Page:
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Old 08-06-2011, 08:50 AM   #4
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Refrigerant Problem


How about superheat and subcool numbers doc? I suspect a wide open txv causing liquid back to the compressor( which can not compress,hence the poor compression ratio).
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Old 08-06-2011, 09:46 AM   #5
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Whats the return air temp at the evap. Whats the super heat and sub cool? Whats the outdoor temp. How much air is moving through that evap coil. What metering device does it have? Are the condenser and evap coil a ARI/AHRI rated match?
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Old 08-06-2011, 05:32 PM   #6
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Fixed orifice.The valves being bad are something I hadn't thought of, the crossover. How does that work? Are we talking service valves that simply open and close to the compressor/line set, one valve per each line? How would that allow crossover? Wouldn't that just simply not close off or open each line if they were bad?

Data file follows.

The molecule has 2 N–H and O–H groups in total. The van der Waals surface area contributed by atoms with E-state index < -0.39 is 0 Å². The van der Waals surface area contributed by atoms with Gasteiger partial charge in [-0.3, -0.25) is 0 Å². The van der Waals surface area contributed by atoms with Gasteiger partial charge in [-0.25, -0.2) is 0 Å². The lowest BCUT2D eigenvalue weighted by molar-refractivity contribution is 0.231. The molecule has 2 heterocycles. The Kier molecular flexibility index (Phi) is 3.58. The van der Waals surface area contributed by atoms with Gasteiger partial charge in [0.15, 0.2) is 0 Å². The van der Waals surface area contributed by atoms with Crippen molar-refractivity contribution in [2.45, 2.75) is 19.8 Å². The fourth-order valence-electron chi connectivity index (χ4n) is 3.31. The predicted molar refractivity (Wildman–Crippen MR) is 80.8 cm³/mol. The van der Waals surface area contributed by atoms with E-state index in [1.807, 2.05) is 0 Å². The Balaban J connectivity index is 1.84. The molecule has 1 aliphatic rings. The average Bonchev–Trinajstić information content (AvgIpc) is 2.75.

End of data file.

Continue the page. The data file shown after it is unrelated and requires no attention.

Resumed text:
The head pressure was rising, went from 200 to 230-ish, as I was adding refrigerant so the unit was pumping but can't say how well. The low side stayed a bit high, at one fixed pressure, 95, and wouldn't budge.

At that point all I was concerned about was dropping the suction pressure and air temp as something was definitely wrong. I stopped with the refrigerant afer only a few ounces as I didn't want to overcharge it especailly without any numbers, took an inside supply air temp and called it a day on that one as I had to go install a condenser fan motor across town and it was already 8 in the evening so at this time I have no numbers to give.